The driver was still on the phone distancing herself from reality, telling the dispatcher, without any semblance of urgency, “I need an ambulance. She’s hurt.” She said this as almost a complaint. I stood up again and yelled into the phone “She’s dying, get here quick!” to let the dispatcher know that this was a real emergency, not just a broken collar bone, and that the ambulance needed to be here now. Fucking now. I immediately realized that if the victim was able to hear anything, I wished I hadn’t said that so loudly. I crouched down and continued stroking her arm and said an ambulance was coming and that she’d be OK. I asked another person standing by to call 911 too just to hammer home that this was serious and that she needed an ambulance immediately. I crouched down to touch the victim’s arm again and told her she was going to be alright, wishing that I could do something to actually help.
A minute or two later I attempted to get the driver away from the cyclist, whom the driver was currently blaming, along with another driver who supposedly waved for her to go ahead and make the turn. “You need to move back. Get the fuck back,” I yelled in her face again. “Shut up,” she said. “I’m staying right here. My kids are in the car,” as if that had any relevance to what I was demanding. Either she didn’t understand that I simply wanted her to move 15 feet away while she blamed the victim, whom she was practically standing over, or she was just being defiant in order to mask the guilt she probably was feeling.
After that last outburst of mine, another woman who had been crouched down with the victim said I wasn’t helping the situation, which I could see for myself at that point. The girl who looked like Adelaide was moving a bit more now, still moaning and trying to raise her arm to her head while feebly attempting to get her leg untangled from her bike. But she was still unconscious and unresponsive. Her body and legs were still shaking rapidly and uncontrollably, and the whites of her eyes continued fluttering. An amazing amount of blood was seeping from her face onto the ground.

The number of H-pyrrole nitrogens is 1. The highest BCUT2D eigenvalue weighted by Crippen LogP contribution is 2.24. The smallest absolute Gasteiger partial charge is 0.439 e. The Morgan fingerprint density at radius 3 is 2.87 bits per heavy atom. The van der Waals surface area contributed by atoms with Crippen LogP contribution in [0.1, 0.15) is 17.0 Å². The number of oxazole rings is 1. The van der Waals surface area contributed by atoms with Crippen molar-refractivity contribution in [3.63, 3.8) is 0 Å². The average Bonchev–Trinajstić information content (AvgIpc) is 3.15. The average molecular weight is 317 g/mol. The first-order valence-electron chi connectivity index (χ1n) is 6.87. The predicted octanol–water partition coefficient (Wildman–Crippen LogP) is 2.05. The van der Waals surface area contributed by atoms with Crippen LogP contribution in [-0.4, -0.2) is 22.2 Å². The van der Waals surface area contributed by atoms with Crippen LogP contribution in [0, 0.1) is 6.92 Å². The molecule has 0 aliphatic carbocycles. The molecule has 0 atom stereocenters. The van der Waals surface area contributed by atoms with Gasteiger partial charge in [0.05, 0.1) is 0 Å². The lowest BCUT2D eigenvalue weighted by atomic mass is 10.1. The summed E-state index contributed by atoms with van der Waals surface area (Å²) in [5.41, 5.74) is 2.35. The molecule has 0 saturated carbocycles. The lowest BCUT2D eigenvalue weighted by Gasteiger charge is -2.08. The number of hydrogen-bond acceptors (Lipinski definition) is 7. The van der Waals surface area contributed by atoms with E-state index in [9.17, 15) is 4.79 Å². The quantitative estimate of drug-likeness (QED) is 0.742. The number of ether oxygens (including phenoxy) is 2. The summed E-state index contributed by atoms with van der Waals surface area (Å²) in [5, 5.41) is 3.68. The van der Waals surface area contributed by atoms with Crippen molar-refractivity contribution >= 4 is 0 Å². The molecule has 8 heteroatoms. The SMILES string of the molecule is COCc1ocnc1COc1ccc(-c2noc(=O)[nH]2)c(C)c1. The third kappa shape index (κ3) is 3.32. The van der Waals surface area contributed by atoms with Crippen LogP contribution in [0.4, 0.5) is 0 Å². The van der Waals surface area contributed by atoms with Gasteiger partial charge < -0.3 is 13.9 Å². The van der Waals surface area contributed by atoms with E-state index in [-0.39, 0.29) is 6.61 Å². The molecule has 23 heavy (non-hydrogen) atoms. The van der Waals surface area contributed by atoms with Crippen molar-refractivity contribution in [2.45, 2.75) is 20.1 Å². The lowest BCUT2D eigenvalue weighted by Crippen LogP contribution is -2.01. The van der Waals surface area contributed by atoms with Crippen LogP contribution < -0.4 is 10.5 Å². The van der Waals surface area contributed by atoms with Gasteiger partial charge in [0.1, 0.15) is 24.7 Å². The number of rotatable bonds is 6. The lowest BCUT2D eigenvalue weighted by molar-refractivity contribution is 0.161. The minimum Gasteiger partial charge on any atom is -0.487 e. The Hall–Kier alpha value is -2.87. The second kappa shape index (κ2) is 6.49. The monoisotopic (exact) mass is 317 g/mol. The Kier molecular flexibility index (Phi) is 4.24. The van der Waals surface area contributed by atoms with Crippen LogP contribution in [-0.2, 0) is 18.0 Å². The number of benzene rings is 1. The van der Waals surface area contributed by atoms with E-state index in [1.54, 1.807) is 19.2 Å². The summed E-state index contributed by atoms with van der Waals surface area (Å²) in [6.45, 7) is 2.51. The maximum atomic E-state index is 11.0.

An ambulance’s siren approached, and there was nothing any of us could do except keep the victim calm, which I wasn’t helping to accomplish with my attempts to relocate the driver, so I walked away.
I crossed the underpass tunnel under Broadway towards home, then walked up the slight rise back up to street level on the other side of the road to watch the paramedics get out of the ambulance that had just pulled up. The people who had been gathered around the victim now hugged the driver, which disgusted me. A minute later, I looked back towards our house, roughly 100 meters away, and saw Adelaide, who had been on a run with our friend Zana, walking towards me.
I turned away from the scene and met her down on the bike path. “Is that what I think it is?” she asked. I said yes and I began to cry as she hugged me. I told her I had somehow thought it was her, even though I knew that was completely illogical. “I’m right here,” she replied.
An hour and a half later I got on the bike for a four hour ride, not one minute of which was spent thinking or obsessing about something other than what I had just witnessed.